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Lawmakers send new K-12 funding formula to Gov. Reeves

A new K-12 education funding formula is heading to the desk of Mississippi Gov. Tate Reeves.

In a surprise move on Friday, leaders in the House of Representatives worked with the Senate Education Committee to adopt their proposal to rid of the Mississippi Adequate Education Program (MAEP) and instead pass a formula that highly resembles the killed-off INSPIRE Act but includes more objectivity in how amounts are decided for K-12 operations.

The main difference, lawmakers argue, is that the House Bill 4130 – titled the Mississippi Student Funding Formula – will provide public schools with more money per pupil based on the number of students coming from low-income households, are English language learners, have special needs, and other factors intended to up the funding for districts with the largest needs. On the other hand, MAEP had been the subject of harsh criticism for decades over confusing language and alleged flaws in putting administrators over pupils. In turn, the program has only been fully funded three times since its inception in 1997. According to Speaker Jason White, the new plan is estimated to provide nearly $218 million more in K-12 funding than in previous years.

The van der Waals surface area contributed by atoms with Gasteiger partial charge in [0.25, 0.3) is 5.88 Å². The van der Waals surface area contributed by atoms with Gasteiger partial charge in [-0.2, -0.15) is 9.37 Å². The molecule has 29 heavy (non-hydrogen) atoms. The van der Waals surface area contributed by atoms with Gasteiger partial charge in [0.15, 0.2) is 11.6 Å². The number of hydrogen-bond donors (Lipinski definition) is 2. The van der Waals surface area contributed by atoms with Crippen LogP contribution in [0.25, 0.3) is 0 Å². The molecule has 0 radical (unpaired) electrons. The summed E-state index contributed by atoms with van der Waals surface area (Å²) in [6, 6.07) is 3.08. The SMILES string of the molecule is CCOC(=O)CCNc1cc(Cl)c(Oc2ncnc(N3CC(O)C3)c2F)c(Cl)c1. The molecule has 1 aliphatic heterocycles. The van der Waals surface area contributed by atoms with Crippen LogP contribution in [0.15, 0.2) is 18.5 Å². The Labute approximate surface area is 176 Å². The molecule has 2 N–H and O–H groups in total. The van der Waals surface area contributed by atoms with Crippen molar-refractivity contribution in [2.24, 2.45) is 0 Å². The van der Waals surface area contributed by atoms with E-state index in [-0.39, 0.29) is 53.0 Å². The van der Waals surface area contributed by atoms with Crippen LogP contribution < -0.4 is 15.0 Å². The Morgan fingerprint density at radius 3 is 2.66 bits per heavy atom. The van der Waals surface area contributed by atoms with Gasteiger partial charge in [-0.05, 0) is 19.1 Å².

“MAEP is not going to be with us anymore come July 1,” White said on Friday. “They wanted us to introduce a new bill that does away with MAEP and basically writes the INSPIRE formula into a new bill.”

The Mississippi Student Funding Formula, on Thursday, flew through its originating chamber with Republicans, Democrats, and Independents unanimously agreeing. Following the Senate committee’s decision, the full floor took a vote on Saturday morning with only three dissenting votes.

“Now, we have an objective formula that allows for school districts to have adequate notice, stability, and predictability as to what their funding is going to be for the school year,” Senate Education Chairman Dennis DeBar, R-Leaksville, said.

Two of the three senators against the bill, Republican Angela Burks Hill and Democrat Hob Bryan, are usually on opposite ends of the spectrum but joined forces to try to convince their peers to vote against the new formula. The two

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